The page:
Designing with content.
For the Elements project, we were tasked with designing and developing a website for the periodic table of the elements. I decided the design a simple interactive website, with primary focus on interactive elements in order to navigate through the information.
I wanted to produce a design that was minimal and functional, in order to produce the best user experience.
Main Design Elements
I started by creating a graphic that would become the main website background, being inspired by scenes of space and the similarities of the macro and micro universes.
The background contained the main colour schemes for this project, consisting of variants of blue, a nice contrast against a crisp white typeface.
I wanted to showcase the elements using a filter grid and navigation, allowing the different elements to be sorted depending on category. The main element items, which linked to the individual element information, were then setup on a simple flexible responsive grid format, which different colours indicating the different element categories.
The Element Grid
I also added hover.css to each of the element boxes, creating a small bobbing effect as part of user interaction on the website.
The navigation comes pre-built with isotope.js, and its own css properties. I changed the layout and style of the navigation to best suit the website, as well as adding hover.css animation as a micro-interaction for the user to know which element category that are on.
The tabs then filter through the elements based on pre-defined data categories and css classes, with the main element items disappearing and appearing based on filter selection.
I decided on crisp typography for the website, knowing that the content will be displayed as white against the dark blue background colour scheme.
For the main headings, I discovered a typeface named ‘Kanit’ which I felt worked really well with the colour scheme, and fit with the design on the site.
For the body text, I used the ‘Raleway’ typeface, which is a really crisp sans-serif typeface, and it seemed to pair perfectly with the ‘Kanit’ headings.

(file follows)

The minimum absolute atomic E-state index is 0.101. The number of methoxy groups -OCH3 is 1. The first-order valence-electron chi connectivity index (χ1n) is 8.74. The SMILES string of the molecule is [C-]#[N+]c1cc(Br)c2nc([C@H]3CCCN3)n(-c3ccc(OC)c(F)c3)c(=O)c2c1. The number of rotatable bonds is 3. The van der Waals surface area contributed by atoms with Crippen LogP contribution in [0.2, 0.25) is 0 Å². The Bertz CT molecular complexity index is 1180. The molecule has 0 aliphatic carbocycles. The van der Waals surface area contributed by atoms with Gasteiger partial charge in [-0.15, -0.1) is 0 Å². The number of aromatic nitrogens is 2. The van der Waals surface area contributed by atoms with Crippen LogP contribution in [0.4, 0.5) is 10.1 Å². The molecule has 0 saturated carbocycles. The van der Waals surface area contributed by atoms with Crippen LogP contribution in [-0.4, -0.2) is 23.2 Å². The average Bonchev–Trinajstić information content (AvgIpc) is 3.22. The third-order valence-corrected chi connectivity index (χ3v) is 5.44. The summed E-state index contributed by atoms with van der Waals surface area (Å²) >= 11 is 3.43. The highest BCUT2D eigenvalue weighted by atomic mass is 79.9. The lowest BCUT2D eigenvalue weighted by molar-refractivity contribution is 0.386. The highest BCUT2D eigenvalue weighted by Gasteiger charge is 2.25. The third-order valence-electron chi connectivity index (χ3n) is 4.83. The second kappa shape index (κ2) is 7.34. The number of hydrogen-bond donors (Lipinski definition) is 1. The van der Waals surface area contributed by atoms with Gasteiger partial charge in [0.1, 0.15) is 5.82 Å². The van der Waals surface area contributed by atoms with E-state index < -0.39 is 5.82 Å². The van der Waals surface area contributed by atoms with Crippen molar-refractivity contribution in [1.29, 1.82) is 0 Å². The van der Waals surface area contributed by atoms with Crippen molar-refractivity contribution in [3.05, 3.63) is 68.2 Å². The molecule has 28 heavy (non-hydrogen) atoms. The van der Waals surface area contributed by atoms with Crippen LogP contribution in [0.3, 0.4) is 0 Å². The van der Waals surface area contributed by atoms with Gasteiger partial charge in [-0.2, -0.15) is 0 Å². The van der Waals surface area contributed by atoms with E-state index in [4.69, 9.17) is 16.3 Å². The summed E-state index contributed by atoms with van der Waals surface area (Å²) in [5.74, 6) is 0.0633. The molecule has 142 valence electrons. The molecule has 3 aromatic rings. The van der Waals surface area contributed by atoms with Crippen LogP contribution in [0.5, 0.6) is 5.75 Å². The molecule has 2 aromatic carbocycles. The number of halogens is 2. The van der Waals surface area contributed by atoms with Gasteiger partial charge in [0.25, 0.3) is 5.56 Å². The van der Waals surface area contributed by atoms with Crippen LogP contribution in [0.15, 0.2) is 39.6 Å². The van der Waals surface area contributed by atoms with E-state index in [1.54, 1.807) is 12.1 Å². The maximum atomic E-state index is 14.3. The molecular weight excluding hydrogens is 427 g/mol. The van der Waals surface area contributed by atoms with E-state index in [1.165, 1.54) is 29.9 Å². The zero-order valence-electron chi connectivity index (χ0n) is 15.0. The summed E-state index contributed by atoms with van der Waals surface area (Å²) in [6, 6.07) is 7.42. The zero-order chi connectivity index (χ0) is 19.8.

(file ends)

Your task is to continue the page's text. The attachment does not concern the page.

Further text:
I wanted the text to be legible again the dark colour scheme and so it was really important on deciding which typefaces to use, but I think I made the right decision. Both font families are available from Google Fonts.
With the main index for the site designed, I then looked at the layout and content of the individual element pages. One of the main features wanted to add was an animated gif, produced on illustrator and after effects. I’ve been working to improve my after effects animation skills and felt this was an appropriate asset to create for the website.
I recreated the atomic structure of each element in illustrator, imported into after effects and animated the sequence. I then exported this sequence, imported into photoshop in order to produce a transparent GIF file, and then imported in an online gif maker, in order to create an infinite looped animation, as I found I was not able to do this in photoshop.
I built the body of the website with Flexbox Grid, which I found to be a really nice and flexible Flexbox framework. This allowed me to build responsive and fluid layouts really easily within the pages. I attempted to construct the element filter using Flexbox on initial development, but found issues with conflicting the with the isotope css properties. I decided to opt to modify the filter grid CSS properties instead on creating new ones, as I felt the overall design and development had been met with the isotope.js CSS structure.
The content for the website was taken from a few different sources including text & data from The Royal Society of Chemistry.